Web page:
“Fair Use” is the other exemption I hear used frequently. Education World’s 5 part series on “The Educator’s Guide to Copyright and Fair Use” was very helpful in understanding this. They explain that Fair Use can be used at Non-profit OR educational institutions, which I interpret to mean it applies to our homeschool community. After reading this article, here’s my own rules of thumb:
- I show my students printed or digital images of copyrighted art work.
- I do NOT give my students copies of the printed art to take home with them (that would be distributing the art, which is not covered by this exemption.)
- I do not email other people copies of art under copyright. Instead I email them a link to the art work.
Places to Find Images
Not only does the original work of art have copyright, but the photograph or scan of the work of art can also be under copyright. That’s why it’s so great that the National Gallery of Art and the Metropolitan Museum of Art have open access to their images of art that are in the public domain. You can then print their images and show them to students in class. (However, if the work of art is not in the public domain, the image of the work of art will not be included in their open access images.)
Wikimedia Commons is also another great source. Not only do they have tons of copyright-free images, often they will also have images that are under copyright, but with an explanation of why they believe they can post the image under Fair Use. I think it’s pretty interesting to read the justifications because it helps me understand copyright better.
I’ve also had some success googling for articles about the artists and looking at what photos they have included. Non-commercial websites often get access to “press images” for free, allowing them to include images of the artist’s work, especially when they’re helping inform the public about the current exhibitions at the art museums and galleries. Many of the links within my lesson plans are to these types of articles.
If I can’t find images appropriate to print and show in class, this is one of the few times that I would bring my iPad and show my students a picture of the artist’s work online. Many museums, like the Museum of Modern Art, have beautiful viewable images online, but they are not available for download. Normally I try to keep technology out of the classroom to keep life simple and predictable (and because Classical Conversations strongly prefers it that way), but sometimes it’s unavoidable.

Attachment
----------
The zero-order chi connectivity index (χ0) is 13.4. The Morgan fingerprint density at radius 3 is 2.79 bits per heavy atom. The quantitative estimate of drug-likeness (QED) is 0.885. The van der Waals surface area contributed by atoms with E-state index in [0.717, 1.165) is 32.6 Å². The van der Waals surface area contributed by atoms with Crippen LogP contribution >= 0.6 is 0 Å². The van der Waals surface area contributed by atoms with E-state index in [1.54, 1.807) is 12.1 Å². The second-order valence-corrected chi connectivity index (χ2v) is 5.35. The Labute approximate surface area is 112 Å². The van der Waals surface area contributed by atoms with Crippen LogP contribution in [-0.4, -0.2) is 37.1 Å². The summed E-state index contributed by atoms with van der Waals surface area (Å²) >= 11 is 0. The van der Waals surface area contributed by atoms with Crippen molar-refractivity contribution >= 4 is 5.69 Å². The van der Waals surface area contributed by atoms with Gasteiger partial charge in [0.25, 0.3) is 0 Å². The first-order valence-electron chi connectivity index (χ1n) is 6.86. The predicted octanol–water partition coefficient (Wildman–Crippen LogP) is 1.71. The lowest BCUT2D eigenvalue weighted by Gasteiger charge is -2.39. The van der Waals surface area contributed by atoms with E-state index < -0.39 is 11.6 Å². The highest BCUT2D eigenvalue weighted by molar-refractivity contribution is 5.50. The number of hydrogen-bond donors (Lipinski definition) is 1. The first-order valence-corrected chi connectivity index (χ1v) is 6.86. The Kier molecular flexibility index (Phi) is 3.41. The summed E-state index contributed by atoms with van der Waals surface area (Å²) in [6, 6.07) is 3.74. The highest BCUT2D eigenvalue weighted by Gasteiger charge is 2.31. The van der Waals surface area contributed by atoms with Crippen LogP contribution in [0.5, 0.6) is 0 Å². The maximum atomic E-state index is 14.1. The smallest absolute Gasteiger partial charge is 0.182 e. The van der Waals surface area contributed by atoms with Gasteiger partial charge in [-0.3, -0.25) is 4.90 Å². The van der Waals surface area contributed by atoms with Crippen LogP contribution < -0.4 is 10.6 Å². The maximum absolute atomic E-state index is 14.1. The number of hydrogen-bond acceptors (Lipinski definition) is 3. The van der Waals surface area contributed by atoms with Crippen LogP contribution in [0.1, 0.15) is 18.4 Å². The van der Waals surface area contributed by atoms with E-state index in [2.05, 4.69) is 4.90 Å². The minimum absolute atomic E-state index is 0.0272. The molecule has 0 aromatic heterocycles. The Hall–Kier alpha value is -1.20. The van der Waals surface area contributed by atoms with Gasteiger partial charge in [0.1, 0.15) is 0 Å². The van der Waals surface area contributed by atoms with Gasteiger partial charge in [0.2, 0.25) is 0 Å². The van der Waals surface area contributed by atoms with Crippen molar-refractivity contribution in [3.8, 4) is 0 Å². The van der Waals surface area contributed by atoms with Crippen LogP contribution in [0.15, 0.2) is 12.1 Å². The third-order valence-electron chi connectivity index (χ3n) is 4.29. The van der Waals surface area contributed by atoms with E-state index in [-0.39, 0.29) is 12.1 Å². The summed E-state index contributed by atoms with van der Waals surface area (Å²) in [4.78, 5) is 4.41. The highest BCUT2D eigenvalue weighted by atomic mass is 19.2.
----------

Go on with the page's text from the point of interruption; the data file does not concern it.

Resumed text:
Library books are a good source of images as well. I enjoy them and use them often. However, there are two small down-sides to library books. First, it’s surprising how often I can’t find anything suitable at the library when we’re ready to study that artist. Then, I get tired of spending tons of time looking for the perfect book. Second, I don’t enjoy hauling a heavy book to our homeschool community. However, if I find a nice art book at the used book store, my love of books takes over. I flip through it to see if it has any information or prints related to any of the artists we’re studying. Now I have quite a collection of art books. So, if I have a book with applicable photos, I will totally lug it to class.
I hope this summary helps you feel more confident showing your students examples of copyrighted art that is created by great artists. I love showing my students great works of art to inspire them and to help them make connections with other subjects and cultural references.
Please let me know if your have any questions by commenting here or emailing me at Julie@ridgelightranch.com. I may not have the answer, but not knowing will bug me enough, that I’ll have to go figure it out! 😉